Its probably obvious that we treat Eve and Link as if they were actual children. I’m assuming many people out there also consider their dogs to be just like real kids…needing care, close supervision, and patient loving.
I have no idea if I will ever have children of my own, but I’m sure that raising these two devils is a great way to ease into the challenges of caring for someone other than yourself. That obviously means sacrifcing some sleep (Link needed to get up at 3am and 4am last night to go to the bathroom), some blood (Eve has left both of us with a few gashes), and some cash (veterinary bills are not cheap).
But besides sacrifices, the dogs are like kids in that they allow us to share some our favorite memories. Our pups are becoming a part of our new memories as well as our old ones. For example, last week we took the pups to Kyle’s undergraduate alma mater in rural Virginia, James Madison University. Kyle had not been back in the three years since he graduated. The visit for the puppies was nothing more than another adventure with new sites and smells. But it still had the feeling of sharing something special from the past with the young babies. I’m sure it is a small fraction of what a father feels like when visiting a favorite baseball stadium for the first time with a son.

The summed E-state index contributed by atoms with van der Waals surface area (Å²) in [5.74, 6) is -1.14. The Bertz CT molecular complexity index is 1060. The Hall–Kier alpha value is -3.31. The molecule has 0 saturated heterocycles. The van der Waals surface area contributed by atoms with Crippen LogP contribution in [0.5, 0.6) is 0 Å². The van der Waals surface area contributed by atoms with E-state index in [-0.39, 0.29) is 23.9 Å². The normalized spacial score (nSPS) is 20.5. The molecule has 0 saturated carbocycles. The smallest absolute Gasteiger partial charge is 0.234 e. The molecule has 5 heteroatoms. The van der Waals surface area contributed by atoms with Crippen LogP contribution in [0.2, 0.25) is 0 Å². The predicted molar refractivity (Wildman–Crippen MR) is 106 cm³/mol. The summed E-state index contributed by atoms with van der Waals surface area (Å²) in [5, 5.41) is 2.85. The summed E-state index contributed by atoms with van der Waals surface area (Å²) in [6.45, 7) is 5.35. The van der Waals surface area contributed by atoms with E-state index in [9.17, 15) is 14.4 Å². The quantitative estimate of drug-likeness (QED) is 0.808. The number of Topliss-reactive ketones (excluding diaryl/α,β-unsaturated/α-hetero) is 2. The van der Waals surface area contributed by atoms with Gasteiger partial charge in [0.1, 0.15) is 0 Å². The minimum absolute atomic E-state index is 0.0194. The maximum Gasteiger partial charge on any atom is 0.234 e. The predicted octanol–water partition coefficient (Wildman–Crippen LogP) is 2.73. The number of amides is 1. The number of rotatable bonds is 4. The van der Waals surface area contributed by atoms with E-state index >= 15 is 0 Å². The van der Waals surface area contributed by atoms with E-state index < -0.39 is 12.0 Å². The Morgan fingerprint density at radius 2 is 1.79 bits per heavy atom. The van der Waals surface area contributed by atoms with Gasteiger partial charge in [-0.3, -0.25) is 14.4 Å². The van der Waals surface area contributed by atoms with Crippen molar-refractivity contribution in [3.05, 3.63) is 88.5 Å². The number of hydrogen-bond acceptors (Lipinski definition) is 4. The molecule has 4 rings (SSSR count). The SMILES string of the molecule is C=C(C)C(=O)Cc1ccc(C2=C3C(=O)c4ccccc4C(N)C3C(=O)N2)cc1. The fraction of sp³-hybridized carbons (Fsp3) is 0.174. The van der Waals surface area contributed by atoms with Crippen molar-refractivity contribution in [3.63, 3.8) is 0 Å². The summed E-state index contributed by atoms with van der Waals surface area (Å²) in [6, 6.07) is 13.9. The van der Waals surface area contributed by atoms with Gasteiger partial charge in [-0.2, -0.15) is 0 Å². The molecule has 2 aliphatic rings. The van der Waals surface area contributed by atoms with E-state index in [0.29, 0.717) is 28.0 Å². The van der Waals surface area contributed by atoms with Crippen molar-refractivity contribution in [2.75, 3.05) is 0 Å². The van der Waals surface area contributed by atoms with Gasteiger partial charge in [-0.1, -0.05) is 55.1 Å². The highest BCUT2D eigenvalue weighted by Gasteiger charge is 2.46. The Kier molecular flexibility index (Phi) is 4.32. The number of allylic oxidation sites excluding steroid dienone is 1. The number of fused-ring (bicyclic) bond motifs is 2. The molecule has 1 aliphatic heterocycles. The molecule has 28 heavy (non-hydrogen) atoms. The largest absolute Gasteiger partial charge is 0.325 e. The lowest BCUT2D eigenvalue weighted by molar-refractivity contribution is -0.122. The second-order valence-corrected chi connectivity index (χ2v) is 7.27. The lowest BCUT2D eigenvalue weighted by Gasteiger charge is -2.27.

Link and Eve are not wild puppies…for the most part.
TV shows seem to have horror stories about crazy dogs that destroy everything in sight and can only by tamed by the Dog Whisperer. Any time you get a new puppy (let alone two) certain people always look at you strangely, assuming that you are getting yourself in over your head by releasing two growing beasts into your home to destroy things.
But *knock on wood* we have yet to experience widespread destruction. Once their bodies get bigger and their minds stay underdeveloped, they will definitely cause more damage. But, I’m confident that it will all be manageable.
Both pups definitely get into mischief. Link is sneaky about it. He’s earned the nickname “Slinky Link” because he slowly walks out of the room to go chew on something he isn’t suppose to or in an effort to steal leftover food. He always tries to be quiet about it, knowing that noise will get him caught.
Eve is less secretive about her naughtiness. She will try to chew on a shoe right in front you or steal a piece of food while it is directly on your plate. She’ll stop when you call her on it, but she hasn’t yet developed the ability to control all of her puppy urges.